All the 20 papers evaluated more advanced alert types and statistically significant effects were shown in 21 out of 23 types across five categories:
For many alert categories, only a small number of alert types had been performed, and for some categories we found no studies (). Types with few or no published data included drug-allergy warnings (n = 1), drug–drug interaction alerts (n = 1), duplicate medication alerts (n = 0), drug-disease contraindication alerts (n = 0) and dosing guidelines based on age (n = 0), pregnancy/child bearing age (n = 0), pediatric patients (n = 1) and indications (n = 0).
Our study employed rigorous inclusion criteria for the identification of studies relevant to the objectives of the review. In particular, we used a wide variety of potentially relevant literature databases and we carefully selected relevant search terms and adapted these for each database. In addition, we carefully searched the bibliographies of studies and reviews that we obtained to identify other potentially relevant articles. Given the limitations of time and resources we split up the searches of publication titles and abstracts between three reviewers. We did however check three validation samples of 1,000 references and this showed no discrepancies in the selection of main outcome studies. Throughout the process of conducting the review any issues arising, including discrepancies, were resolved through discussion. The data concerning the main outcomes in Tables 1 and 2 were checked by two reviewers independently (AS and CM).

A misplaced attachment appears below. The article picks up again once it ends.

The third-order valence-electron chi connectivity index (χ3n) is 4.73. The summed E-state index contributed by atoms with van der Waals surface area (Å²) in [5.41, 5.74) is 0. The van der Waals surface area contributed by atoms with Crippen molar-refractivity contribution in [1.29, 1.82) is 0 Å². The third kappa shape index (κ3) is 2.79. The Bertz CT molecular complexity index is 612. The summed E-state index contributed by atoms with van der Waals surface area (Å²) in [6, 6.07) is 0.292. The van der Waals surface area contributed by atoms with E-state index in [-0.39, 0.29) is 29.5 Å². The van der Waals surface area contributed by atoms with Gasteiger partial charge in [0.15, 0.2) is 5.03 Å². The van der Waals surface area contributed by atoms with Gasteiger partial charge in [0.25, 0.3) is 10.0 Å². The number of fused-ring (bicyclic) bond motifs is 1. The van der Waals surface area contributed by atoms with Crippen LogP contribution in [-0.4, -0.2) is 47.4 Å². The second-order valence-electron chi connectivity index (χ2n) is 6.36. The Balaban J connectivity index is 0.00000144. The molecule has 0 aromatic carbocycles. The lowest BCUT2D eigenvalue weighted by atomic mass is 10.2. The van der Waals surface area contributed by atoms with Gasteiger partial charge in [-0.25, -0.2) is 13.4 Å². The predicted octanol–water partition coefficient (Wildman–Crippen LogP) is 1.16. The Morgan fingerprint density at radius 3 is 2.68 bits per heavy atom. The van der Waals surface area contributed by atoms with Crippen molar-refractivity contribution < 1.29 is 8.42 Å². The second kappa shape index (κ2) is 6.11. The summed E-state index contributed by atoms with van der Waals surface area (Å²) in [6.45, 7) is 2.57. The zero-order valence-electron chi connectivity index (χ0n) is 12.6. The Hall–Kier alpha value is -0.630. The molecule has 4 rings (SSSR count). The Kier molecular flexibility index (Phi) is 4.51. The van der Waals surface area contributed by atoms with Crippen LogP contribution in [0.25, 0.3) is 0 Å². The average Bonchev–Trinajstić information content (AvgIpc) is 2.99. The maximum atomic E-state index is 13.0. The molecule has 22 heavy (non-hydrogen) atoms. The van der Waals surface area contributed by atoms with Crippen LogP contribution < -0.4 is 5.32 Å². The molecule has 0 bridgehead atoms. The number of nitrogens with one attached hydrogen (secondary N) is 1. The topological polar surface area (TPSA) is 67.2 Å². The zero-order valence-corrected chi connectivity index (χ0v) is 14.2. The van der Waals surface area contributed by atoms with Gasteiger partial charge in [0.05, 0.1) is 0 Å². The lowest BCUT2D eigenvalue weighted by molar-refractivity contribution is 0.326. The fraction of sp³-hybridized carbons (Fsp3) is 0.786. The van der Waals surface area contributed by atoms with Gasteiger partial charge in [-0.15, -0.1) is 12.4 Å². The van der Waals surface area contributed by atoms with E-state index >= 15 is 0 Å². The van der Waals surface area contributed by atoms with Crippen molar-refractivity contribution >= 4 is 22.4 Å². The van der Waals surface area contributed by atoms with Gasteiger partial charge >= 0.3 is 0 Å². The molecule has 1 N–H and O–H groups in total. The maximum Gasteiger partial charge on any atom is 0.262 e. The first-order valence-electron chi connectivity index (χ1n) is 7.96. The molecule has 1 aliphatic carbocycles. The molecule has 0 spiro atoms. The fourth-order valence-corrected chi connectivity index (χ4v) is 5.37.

This study had several limitations. The area of computerized decision support systems has become a wide field. In this review, we were specifically interested in studies evaluating point-of-care decision support systems that confront the clinician during the prescribing process. Studies were only included if CDSS were concerned with e-prescribing of a particular drug or class of drugs, not considering systems concerned with improved screening or better responses to abnormal laboratory results. Some might view this intentional narrow focus as an important limitation of the current study.
It is possible that some citations were missed, although the search strategy was comprehensive. The diversity in study characteristics and outcome measures did not allow pooling of the data and even made comparison between categories difficult. The wide variation of alerts and prompts requires a framework to categorize different alert types when reviewing the literature. In this review we applied a classification system based on a version by Kuperman, et al, which is a complex framework of alerts and prompts. 4 Due to the limited number of studies, it was not possible to reveal superiority of any category of alerts. Other categorizations of alerts and prompts according to their functionality, purpose, timing and workflow interruptions have been developed and represent an alternative way of categorization. 5